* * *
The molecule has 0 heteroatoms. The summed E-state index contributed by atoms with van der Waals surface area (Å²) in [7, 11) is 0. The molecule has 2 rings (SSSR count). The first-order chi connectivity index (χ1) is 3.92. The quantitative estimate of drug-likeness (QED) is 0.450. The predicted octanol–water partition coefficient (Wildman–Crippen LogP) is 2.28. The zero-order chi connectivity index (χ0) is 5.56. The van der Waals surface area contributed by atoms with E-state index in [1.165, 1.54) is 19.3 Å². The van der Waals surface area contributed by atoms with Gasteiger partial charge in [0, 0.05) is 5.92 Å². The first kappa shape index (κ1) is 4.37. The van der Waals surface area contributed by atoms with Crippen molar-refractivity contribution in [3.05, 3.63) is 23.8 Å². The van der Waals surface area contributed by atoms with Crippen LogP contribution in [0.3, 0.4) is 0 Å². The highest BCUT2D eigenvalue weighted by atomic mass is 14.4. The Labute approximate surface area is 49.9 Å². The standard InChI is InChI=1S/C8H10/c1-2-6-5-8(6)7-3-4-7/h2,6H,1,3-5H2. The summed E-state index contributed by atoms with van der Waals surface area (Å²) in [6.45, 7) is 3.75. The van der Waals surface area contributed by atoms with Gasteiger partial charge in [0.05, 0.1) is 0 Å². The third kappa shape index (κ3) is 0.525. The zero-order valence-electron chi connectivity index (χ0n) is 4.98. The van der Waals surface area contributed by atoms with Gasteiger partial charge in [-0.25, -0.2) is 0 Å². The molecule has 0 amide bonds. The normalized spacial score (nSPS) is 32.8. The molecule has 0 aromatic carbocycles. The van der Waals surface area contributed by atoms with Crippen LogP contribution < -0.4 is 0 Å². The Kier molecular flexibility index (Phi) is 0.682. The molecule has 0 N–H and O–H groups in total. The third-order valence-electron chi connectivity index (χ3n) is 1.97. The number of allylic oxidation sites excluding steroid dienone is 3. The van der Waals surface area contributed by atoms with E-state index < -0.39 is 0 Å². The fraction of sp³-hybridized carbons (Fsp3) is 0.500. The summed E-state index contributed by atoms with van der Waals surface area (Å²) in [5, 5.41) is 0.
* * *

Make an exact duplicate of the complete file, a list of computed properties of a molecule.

The molecule has 0 heteroatoms. The summed E-state index contributed by atoms with van der Waals surface area (Å²) in [7, 11) is 0. The molecule has 2 rings (SSSR count). The first-order chi connectivity index (χ1) is 3.92. The quantitative estimate of drug-likeness (QED) is 0.450. The predicted octanol–water partition coefficient (Wildman–Crippen LogP) is 2.28. The zero-order chi connectivity index (χ0) is 5.56. The van der Waals surface area contributed by atoms with E-state index in [1.165, 1.54) is 19.3 Å². The van der Waals surface area contributed by atoms with Gasteiger partial charge in [0, 0.05) is 5.92 Å². The first kappa shape index (κ1) is 4.37. The van der Waals surface area contributed by atoms with Crippen molar-refractivity contribution in [3.05, 3.63) is 23.8 Å². The van der Waals surface area contributed by atoms with Crippen LogP contribution in [0.3, 0.4) is 0 Å². The highest BCUT2D eigenvalue weighted by atomic mass is 14.4. The Labute approximate surface area is 49.9 Å². The standard InChI is InChI=1S/C8H10/c1-2-6-5-8(6)7-3-4-7/h2,6H,1,3-5H2. The summed E-state index contributed by atoms with van der Waals surface area (Å²) in [6.45, 7) is 3.75. The van der Waals surface area contributed by atoms with Gasteiger partial charge in [0.05, 0.1) is 0 Å². The third kappa shape index (κ3) is 0.525. The zero-order valence-electron chi connectivity index (χ0n) is 4.98. The van der Waals surface area contributed by atoms with Gasteiger partial charge in [-0.25, -0.2) is 0 Å². The molecule has 0 amide bonds. The normalized spacial score (nSPS) is 32.8. The molecule has 0 aromatic carbocycles. The van der Waals surface area contributed by atoms with Crippen LogP contribution < -0.4 is 0 Å². The Kier molecular flexibility index (Phi) is 0.682. The molecule has 0 N–H and O–H groups in total. The third-order valence-electron chi connectivity index (χ3n) is 1.97. The number of allylic oxidation sites excluding steroid dienone is 3. The van der Waals surface area contributed by atoms with E-state index < -0.39 is 0 Å². The fraction of sp³-hybridized carbons (Fsp3) is 0.500. The summed E-state index contributed by atoms with van der Waals surface area (Å²) in [5, 5.41) is 0.